World Golf Hall of Fame Profile: Tom Morris, Sr.
Old Tom Morris didn't invent the game of golf, but he is recognized as the sport's founding father. He played in the first 36 British Opens, winning four times, and sired a son, Tom Morris Jr., who won the world's oldest golf championship four times on his own. But as much as his successes in tournament golf and as a parent are significant, Tom Morris Sr. left behind the legacy of being a champion among men.
The authors of the day came to respect him for the way he handled victory as well as defeat; and there was no greater loss than when Tom Morris Jr., mourning the death of his wife and child, died at the age of 24. Horace Hutchinson wrote about Morris' "unruffled serenity of temper." John L. Low described the way Morris was "always cheerful during a life which met with almost continual disappointments and sorrows." Yet, according to Hutchinson and Low, what separated Old Tom was his humbleness and the way he addressed himself to men of all classes.
In The Book of Golf and Golfers, Hutchinson described him as "One of the most remarkable men-best of men and best of golfers-that ever missed a short putt." Hutchison concluded that Morris "has been written of as often as a Prime Minister, he has been photographed as often as professional beauty, and yet he remains, through all the advertisement, exactly the same, simple and kindly."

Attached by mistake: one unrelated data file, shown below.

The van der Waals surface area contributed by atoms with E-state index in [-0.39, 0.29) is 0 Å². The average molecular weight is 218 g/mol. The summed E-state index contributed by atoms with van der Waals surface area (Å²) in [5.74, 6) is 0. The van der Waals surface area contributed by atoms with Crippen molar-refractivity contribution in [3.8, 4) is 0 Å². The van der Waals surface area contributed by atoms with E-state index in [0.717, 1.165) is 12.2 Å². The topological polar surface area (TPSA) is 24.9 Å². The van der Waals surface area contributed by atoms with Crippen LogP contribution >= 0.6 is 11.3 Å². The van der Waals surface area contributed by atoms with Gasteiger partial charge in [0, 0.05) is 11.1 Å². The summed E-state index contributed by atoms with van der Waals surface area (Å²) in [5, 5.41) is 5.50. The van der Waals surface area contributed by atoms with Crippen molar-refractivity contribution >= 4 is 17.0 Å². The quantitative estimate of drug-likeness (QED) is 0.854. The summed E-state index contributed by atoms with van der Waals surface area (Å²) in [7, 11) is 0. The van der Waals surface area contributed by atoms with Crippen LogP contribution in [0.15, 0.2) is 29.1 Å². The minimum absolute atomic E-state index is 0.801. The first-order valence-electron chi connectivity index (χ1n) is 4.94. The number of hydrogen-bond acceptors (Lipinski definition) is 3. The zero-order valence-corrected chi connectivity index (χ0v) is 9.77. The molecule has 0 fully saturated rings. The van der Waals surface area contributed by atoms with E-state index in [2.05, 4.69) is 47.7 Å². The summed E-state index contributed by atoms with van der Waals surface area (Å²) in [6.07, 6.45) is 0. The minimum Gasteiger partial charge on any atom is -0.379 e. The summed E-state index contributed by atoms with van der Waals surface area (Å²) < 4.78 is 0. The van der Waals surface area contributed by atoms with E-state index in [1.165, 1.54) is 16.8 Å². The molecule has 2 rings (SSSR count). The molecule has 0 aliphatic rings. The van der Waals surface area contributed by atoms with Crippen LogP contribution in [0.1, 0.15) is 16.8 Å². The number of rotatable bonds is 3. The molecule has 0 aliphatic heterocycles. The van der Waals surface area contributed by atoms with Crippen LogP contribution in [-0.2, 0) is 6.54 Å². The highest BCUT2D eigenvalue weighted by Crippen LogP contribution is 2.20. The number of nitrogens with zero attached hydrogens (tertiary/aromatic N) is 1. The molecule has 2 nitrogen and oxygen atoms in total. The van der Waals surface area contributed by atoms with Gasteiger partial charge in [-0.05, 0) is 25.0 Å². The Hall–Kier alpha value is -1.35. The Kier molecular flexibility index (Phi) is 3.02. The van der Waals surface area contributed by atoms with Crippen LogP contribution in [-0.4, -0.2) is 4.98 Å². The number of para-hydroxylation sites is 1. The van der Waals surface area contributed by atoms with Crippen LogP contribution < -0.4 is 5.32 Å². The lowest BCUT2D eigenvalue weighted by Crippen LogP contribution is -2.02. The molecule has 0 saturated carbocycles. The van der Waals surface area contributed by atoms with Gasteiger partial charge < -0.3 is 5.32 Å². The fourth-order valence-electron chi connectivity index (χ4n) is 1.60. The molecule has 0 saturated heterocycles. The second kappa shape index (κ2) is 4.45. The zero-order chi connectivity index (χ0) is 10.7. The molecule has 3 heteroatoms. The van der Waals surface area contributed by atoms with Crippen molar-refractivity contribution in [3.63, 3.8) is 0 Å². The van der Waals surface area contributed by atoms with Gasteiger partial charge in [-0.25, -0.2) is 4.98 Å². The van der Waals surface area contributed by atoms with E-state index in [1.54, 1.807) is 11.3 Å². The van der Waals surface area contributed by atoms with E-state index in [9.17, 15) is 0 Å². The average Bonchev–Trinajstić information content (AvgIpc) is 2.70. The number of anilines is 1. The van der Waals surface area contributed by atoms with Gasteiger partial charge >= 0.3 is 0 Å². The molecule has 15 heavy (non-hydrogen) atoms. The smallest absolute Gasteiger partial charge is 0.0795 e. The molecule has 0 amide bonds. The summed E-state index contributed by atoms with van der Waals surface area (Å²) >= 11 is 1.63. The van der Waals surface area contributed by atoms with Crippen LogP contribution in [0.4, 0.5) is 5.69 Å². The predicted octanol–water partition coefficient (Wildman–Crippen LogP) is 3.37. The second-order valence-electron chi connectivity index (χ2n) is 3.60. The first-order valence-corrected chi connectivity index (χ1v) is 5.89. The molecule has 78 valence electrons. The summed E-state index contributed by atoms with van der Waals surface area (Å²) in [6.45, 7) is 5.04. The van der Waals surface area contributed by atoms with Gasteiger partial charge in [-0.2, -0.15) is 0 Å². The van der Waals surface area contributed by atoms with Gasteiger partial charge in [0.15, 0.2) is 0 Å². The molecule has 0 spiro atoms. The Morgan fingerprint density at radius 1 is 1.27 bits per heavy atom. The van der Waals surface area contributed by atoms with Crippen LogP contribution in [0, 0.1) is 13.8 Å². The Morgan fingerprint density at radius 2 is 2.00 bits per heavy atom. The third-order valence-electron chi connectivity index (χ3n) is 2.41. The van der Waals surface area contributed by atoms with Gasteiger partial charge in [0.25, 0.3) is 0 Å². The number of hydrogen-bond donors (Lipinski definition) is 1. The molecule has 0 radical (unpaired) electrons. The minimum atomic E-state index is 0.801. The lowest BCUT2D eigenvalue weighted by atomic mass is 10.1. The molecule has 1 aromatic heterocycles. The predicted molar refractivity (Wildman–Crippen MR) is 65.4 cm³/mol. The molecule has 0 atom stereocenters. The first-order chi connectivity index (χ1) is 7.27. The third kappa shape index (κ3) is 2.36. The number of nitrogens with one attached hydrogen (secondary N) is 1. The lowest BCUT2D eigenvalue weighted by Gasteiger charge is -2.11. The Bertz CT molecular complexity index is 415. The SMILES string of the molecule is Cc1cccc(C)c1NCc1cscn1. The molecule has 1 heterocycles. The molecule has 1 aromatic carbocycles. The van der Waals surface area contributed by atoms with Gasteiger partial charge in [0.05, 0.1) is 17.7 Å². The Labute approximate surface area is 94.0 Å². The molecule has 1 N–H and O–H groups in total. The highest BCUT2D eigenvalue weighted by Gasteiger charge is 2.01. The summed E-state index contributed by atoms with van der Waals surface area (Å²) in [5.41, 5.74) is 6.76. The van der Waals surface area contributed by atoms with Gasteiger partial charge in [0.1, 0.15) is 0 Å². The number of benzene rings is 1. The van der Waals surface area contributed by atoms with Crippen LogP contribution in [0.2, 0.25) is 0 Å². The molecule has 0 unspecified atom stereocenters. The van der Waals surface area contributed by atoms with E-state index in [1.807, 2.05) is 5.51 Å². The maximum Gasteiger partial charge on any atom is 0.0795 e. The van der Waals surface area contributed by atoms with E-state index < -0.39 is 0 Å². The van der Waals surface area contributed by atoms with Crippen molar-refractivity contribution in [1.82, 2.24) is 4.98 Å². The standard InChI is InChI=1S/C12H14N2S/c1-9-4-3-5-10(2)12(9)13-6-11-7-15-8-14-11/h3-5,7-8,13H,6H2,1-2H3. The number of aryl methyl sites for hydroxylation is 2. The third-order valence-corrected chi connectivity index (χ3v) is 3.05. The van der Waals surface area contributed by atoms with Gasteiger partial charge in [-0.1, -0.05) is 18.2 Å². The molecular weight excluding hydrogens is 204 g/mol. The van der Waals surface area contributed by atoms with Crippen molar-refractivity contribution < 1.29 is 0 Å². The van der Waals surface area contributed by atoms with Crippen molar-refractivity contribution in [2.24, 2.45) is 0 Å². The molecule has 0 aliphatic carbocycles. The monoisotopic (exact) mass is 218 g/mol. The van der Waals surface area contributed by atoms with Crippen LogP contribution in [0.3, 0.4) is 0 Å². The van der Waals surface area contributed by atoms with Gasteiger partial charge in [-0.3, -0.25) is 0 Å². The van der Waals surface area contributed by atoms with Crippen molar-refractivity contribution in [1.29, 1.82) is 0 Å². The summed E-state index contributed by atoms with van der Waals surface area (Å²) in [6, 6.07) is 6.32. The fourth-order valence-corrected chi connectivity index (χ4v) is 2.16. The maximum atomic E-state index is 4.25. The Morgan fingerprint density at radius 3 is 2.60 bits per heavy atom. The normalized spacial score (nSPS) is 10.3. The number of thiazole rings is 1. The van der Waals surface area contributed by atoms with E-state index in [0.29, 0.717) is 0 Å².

Born in St. Andrews, Scotland, June 16, 1820, Morris spent 12 years as a golf-ball maker under Allan Robertson before moving to Prestwick, where he became custodian of the newly formed club that, in 1860, gave birth to the British Open. He finished second to Willie Park in the first Open Championship, won the next two, finished second to Park again in 1863, then won again in 1864 and 1867. He had a slow, smooth swing and was fiercely competitive; his only flaw was a difficulty with short putts. In 1862, he didn't miss many, winning the Open by 13 strokes, a record that still stands.
Morris moved back to St. Andrews in 1865 to become greenkeeper for the Royal and Ancient Golf Club. It was a position he held until his retirement in 1904. Today, his portrait hangs in the R
"As St. Andrews became increasingly a mecca of golfers, so, too, did the sturdy patriarchal figure and bearing of Old Tom come to symbolize all that was finest in the Scottish character and in the ancient Scottish game," wrote James K. Robertson in St. Andrews, Home of Golf. "His kindly, yet capable and gentle nature, enshrined him a good many years before his death as the authentic Grand Old Man of Golf. To generations of people all over the world his name and his picture epitomized the game."
When Morris died, in 1908 at the age of 87, the funeral procession extended the entire length of South Street in St. Andrews, from the port to the cathedral. It was described by Andrew Kirkaldy as "a cloud of people," and as Kirkaldy noted, "There were many wet eyes among us, for Old Tom was beloved by everybody."